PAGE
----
“I Can’t Find People”

Abe VanWingerden
While spring was its typical up-and-down season as always, we’ve seen continued consumer shifting to buying later and not as “event” driven as in the past. While Easter, Mother’s Day and Memorial Day are all still big events, we can still have a good season even if we miss one or two of those events due to weather. 

In the past, if we missed Mother’s Day, the year was basically difficult to hit our goals, but we’re seeing a later-buying consumer emerge the last three to four years, and as long as you present them a fresh and relevant summer assortment, they’ll buy. June/July are now becoming very important months for us and we’re planning for that to continue in the future with a selection of plants that makes sense for that time of year.

The other emerging trend or comment in our industry this summer is “I can’t find people.” I always find that interesting when we have an unemployment rate of any kind, but I also know the reality of finding strong seasonal labor in a rising minimum wage environment, as well as a rebounding construction market in many cities around the country. Either way, the thing I do know—as is the case in any issue in our industry—is waiting for the government to change or to take action isn’t the answer. We have to own the issue and find solutions. At Metrolina, the team is focused on four areas to build our team better each spring.

Recruiting—First, start early and stay on it. Posting jobs in December is key, as this is when many other jobs are ending in the seasonal workforce and you want to get first voice in these folks’ planning. Second, none of us have huge recruiting teams on staff, but your best recruiters are more than likely your own employees. In tracking incoming employees, we found over 60% of the employees wrote in “word of mouth” on how they heard about the company. Due to this, we’re going to do more next year to use our current employees to help recruit others.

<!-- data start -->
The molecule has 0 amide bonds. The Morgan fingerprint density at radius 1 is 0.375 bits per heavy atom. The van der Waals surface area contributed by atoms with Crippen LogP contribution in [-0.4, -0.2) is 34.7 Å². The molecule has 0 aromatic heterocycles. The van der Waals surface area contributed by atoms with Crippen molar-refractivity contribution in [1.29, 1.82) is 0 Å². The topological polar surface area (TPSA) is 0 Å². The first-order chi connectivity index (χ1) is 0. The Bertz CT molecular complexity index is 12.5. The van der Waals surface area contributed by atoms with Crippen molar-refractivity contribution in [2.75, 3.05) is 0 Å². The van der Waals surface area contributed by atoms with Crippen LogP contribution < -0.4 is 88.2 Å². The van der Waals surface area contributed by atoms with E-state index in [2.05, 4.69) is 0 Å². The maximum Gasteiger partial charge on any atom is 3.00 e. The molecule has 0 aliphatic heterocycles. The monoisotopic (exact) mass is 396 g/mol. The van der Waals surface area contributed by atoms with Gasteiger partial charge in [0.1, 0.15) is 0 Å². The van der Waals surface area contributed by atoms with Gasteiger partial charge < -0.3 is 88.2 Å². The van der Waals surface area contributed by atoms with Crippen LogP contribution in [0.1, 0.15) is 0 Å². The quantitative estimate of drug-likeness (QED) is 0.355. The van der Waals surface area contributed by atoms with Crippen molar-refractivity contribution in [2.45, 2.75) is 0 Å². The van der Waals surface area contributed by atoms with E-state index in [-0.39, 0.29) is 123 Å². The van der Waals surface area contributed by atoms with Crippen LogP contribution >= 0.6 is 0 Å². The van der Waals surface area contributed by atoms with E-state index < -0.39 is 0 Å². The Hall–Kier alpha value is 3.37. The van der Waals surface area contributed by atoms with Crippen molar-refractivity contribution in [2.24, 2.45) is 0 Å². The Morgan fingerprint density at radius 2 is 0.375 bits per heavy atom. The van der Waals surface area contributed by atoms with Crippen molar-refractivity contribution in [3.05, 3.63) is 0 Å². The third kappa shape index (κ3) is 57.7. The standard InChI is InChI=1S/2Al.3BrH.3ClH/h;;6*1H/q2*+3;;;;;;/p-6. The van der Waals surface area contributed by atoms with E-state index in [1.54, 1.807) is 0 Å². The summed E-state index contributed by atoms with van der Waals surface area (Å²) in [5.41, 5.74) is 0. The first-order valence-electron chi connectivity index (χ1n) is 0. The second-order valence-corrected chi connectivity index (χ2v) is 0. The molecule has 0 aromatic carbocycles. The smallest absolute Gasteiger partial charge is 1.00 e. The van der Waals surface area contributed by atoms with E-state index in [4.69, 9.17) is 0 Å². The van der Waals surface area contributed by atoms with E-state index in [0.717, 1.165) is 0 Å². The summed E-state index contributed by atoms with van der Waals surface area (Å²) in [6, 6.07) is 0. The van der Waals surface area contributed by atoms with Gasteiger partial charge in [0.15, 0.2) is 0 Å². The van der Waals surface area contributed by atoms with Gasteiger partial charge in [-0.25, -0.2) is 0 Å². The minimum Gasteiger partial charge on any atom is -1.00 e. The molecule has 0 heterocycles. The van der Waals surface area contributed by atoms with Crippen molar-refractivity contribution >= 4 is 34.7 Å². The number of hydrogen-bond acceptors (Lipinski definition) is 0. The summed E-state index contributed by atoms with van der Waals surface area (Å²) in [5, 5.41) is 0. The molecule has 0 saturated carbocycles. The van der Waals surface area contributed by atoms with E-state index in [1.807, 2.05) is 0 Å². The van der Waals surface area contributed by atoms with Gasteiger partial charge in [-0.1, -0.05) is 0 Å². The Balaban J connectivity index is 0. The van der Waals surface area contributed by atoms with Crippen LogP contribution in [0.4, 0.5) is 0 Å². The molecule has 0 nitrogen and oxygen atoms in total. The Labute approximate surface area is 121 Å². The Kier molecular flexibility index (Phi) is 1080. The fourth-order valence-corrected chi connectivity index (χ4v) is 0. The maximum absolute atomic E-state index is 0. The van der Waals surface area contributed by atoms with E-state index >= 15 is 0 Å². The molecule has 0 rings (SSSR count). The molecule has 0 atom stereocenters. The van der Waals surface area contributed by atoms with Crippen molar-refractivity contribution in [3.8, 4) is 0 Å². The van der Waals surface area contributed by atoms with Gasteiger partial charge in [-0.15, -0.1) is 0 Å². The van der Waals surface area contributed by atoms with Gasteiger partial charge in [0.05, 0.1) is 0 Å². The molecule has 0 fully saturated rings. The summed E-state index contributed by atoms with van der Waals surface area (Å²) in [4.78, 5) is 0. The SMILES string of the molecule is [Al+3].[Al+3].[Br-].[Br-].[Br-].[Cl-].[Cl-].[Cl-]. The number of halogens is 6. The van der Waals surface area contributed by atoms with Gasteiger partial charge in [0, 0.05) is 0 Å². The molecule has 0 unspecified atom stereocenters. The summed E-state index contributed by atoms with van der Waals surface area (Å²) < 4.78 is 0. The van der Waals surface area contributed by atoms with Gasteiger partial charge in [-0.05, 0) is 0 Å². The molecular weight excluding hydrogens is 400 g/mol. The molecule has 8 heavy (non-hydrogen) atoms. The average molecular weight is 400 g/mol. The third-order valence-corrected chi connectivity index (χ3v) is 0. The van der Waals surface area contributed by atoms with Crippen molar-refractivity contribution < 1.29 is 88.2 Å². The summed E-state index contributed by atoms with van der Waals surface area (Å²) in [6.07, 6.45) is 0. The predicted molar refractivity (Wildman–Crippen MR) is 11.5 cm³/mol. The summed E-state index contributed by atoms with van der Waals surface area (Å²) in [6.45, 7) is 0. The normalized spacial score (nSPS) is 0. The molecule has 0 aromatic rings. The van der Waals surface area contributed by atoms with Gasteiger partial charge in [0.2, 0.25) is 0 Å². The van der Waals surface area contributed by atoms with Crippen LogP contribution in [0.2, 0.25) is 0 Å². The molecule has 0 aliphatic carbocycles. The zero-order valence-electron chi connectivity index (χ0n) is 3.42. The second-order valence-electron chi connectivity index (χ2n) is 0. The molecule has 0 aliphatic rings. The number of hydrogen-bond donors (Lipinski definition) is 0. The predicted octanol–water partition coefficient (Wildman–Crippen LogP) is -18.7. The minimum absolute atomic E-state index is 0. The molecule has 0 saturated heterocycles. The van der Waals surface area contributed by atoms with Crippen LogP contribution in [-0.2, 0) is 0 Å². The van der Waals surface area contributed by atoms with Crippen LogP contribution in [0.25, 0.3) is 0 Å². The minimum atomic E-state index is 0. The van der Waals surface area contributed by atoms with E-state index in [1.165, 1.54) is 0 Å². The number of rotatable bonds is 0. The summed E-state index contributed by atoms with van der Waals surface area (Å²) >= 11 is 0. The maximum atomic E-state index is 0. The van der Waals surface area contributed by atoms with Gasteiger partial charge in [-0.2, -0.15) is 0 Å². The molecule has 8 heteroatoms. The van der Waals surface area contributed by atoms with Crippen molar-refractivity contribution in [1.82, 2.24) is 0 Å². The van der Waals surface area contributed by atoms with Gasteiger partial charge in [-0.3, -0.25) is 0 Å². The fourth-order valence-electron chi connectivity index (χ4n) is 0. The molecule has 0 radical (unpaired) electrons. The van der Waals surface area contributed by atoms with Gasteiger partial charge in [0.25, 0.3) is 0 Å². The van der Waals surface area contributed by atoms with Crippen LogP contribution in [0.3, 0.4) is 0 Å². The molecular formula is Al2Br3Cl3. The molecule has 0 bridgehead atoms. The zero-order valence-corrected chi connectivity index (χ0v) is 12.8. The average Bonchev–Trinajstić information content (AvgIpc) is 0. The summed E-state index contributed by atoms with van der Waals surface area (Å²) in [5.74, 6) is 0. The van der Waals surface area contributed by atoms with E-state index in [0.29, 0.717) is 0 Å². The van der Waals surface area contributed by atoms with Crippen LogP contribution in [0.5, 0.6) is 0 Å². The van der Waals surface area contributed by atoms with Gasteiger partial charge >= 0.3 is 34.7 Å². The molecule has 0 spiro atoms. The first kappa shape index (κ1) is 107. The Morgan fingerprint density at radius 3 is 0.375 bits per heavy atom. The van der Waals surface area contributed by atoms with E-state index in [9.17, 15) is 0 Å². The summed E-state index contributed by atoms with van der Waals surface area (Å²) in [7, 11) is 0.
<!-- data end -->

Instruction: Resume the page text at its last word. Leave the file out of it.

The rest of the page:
Retention—If you’re not tracking it, you need to start now. We actually bring in more than enough people each year to fill our seasonal work needs, but we have less than a 50% retention rate, so we have to hire 50% more than we need each year just to fill the staff each day. If “word of mouth” is so good, then why are we losing 50% of the folks we hire? We all ask this question and our team focuses on three areas. 

First, we have to show them a pathway to a possible long-term plan at Metrolina. Second, new folks need a mentor in the company that’s not their boss. Third, we have a “Refer a Friend” bonus for our employees if they bring in another employee and they stay for 60 days.

Know your company strengths—Most of the seasonal work in the U.S. isn’t at family businesses; it’s at places like Amazon, Shutterfly and big retail outlets. We’re a big company by industry standards, but the feedback we got from employees is that they love working here because they love working for a family business that cares about people. This isn’t to pat ourselves on the back, but more of a new awareness of how important it is for everybody in our small industry to not only treat folks like family, but also to use that as a recruiting tool.

Training your crew leaders/managers—This is probably the biggest outage we miss each year. When your staff goes up two times in the spring, we want to magically believe our crew leaders can all handle a doubling of their staff with no help. This last year, we invested in crew leader training, but the training was on the basics of managing people in a seasonal environment. Modules were items like “How to appropriately discipline an employee” and “How to understand different cultures.”

We encourage our teams daily to show a positive attitude at the start of each shift and we tell them to let their teams know it always looks better than it did when you arrived and what you did mattered. Nothing is more important than your people, and if they feel their work is valued, they’ll give you 110% every day and come back the next day. GT

Abe VanWingerden spent eight years working for Procter & Gamble in Sales and Marketing and is now part owner and President of Sales/Marketing at Metrolina Greenhouses, Huntersville, North Carolina.